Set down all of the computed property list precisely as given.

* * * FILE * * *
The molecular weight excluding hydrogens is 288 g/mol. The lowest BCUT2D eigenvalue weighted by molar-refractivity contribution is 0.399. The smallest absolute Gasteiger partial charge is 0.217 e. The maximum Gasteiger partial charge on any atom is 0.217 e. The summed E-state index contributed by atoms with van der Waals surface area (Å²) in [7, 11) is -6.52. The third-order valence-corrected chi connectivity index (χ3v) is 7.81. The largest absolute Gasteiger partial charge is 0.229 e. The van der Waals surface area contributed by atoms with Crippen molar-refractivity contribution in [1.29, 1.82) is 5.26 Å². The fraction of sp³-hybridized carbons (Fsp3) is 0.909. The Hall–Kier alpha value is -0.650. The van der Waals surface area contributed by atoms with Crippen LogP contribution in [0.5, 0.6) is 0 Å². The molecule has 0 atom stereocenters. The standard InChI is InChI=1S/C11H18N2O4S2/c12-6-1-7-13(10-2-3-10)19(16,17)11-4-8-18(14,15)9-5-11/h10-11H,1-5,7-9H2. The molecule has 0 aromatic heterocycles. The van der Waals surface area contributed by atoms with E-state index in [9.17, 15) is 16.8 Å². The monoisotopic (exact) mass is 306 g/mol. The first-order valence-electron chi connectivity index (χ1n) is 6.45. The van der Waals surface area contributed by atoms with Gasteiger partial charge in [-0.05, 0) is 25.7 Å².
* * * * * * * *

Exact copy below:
The molecular weight excluding hydrogens is 288 g/mol. The lowest BCUT2D eigenvalue weighted by molar-refractivity contribution is 0.399. The smallest absolute Gasteiger partial charge is 0.217 e. The maximum Gasteiger partial charge on any atom is 0.217 e. The summed E-state index contributed by atoms with van der Waals surface area (Å²) in [7, 11) is -6.52. The third-order valence-corrected chi connectivity index (χ3v) is 7.81. The largest absolute Gasteiger partial charge is 0.229 e. The van der Waals surface area contributed by atoms with Crippen molar-refractivity contribution in [1.29, 1.82) is 5.26 Å². The fraction of sp³-hybridized carbons (Fsp3) is 0.909. The Hall–Kier alpha value is -0.650. The van der Waals surface area contributed by atoms with Crippen LogP contribution in [0.5, 0.6) is 0 Å². The molecule has 0 atom stereocenters. The standard InChI is InChI=1S/C11H18N2O4S2/c12-6-1-7-13(10-2-3-10)19(16,17)11-4-8-18(14,15)9-5-11/h10-11H,1-5,7-9H2. The molecule has 0 aromatic heterocycles. The van der Waals surface area contributed by atoms with E-state index in [9.17, 15) is 16.8 Å². The monoisotopic (exact) mass is 306 g/mol. The first-order valence-electron chi connectivity index (χ1n) is 6.45. The van der Waals surface area contributed by atoms with Gasteiger partial charge in [-0.05, 0) is 25.7 Å².